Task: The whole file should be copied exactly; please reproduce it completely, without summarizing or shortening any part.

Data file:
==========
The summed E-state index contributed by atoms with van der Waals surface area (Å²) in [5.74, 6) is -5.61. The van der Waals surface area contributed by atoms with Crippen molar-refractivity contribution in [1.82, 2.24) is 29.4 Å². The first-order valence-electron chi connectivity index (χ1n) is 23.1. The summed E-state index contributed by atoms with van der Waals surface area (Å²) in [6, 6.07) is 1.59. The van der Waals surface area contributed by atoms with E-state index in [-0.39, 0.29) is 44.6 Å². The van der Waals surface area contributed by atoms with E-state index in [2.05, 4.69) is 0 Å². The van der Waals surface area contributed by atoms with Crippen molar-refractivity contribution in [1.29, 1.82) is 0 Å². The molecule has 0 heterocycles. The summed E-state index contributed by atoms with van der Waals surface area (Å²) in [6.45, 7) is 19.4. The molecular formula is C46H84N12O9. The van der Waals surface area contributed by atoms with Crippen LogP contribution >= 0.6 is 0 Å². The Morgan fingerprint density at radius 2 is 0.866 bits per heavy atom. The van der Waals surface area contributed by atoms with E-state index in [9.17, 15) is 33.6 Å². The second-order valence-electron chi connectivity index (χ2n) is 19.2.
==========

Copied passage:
The summed E-state index contributed by atoms with van der Waals surface area (Å²) in [5.74, 6) is -5.61. The van der Waals surface area contributed by atoms with Crippen molar-refractivity contribution in [1.82, 2.24) is 29.4 Å². The first-order valence-electron chi connectivity index (χ1n) is 23.1. The summed E-state index contributed by atoms with van der Waals surface area (Å²) in [6, 6.07) is 1.59. The van der Waals surface area contributed by atoms with E-state index in [-0.39, 0.29) is 44.6 Å². The van der Waals surface area contributed by atoms with E-state index in [2.05, 4.69) is 0 Å². The van der Waals surface area contributed by atoms with Crippen molar-refractivity contribution in [1.29, 1.82) is 0 Å². The molecule has 0 heterocycles. The summed E-state index contributed by atoms with van der Waals surface area (Å²) in [6.45, 7) is 19.4. The molecular formula is C46H84N12O9. The van der Waals surface area contributed by atoms with Crippen LogP contribution >= 0.6 is 0 Å². The Morgan fingerprint density at radius 2 is 0.866 bits per heavy atom. The van der Waals surface area contributed by atoms with E-state index in [9.17, 15) is 33.6 Å². The second-order valence-electron chi connectivity index (χ2n) is 19.2.